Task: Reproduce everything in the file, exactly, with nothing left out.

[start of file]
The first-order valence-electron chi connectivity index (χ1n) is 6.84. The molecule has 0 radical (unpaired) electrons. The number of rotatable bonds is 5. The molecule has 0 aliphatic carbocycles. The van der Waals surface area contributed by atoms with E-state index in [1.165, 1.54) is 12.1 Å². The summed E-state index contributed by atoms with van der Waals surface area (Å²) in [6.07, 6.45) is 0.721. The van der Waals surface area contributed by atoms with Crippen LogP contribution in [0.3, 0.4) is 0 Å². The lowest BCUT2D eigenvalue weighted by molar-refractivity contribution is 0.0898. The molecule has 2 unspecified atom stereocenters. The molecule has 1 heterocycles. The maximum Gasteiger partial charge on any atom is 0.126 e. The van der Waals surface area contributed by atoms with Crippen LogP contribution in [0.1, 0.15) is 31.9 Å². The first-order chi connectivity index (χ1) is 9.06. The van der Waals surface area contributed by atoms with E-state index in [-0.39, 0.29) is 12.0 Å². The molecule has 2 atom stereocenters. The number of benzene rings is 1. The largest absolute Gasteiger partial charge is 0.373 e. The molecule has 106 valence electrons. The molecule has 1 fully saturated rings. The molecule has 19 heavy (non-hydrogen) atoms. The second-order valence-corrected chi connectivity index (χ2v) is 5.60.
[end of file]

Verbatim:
The first-order valence-electron chi connectivity index (χ1n) is 6.84. The molecule has 0 radical (unpaired) electrons. The number of rotatable bonds is 5. The molecule has 0 aliphatic carbocycles. The van der Waals surface area contributed by atoms with E-state index in [1.165, 1.54) is 12.1 Å². The summed E-state index contributed by atoms with van der Waals surface area (Å²) in [6.07, 6.45) is 0.721. The van der Waals surface area contributed by atoms with Crippen LogP contribution in [0.3, 0.4) is 0 Å². The lowest BCUT2D eigenvalue weighted by molar-refractivity contribution is 0.0898. The molecule has 2 unspecified atom stereocenters. The molecule has 1 heterocycles. The maximum Gasteiger partial charge on any atom is 0.126 e. The van der Waals surface area contributed by atoms with Crippen LogP contribution in [0.1, 0.15) is 31.9 Å². The first-order chi connectivity index (χ1) is 9.06. The van der Waals surface area contributed by atoms with E-state index in [-0.39, 0.29) is 12.0 Å². The molecule has 2 atom stereocenters. The number of benzene rings is 1. The largest absolute Gasteiger partial charge is 0.373 e. The molecule has 106 valence electrons. The molecule has 1 fully saturated rings. The molecule has 19 heavy (non-hydrogen) atoms. The second-order valence-corrected chi connectivity index (χ2v) is 5.60.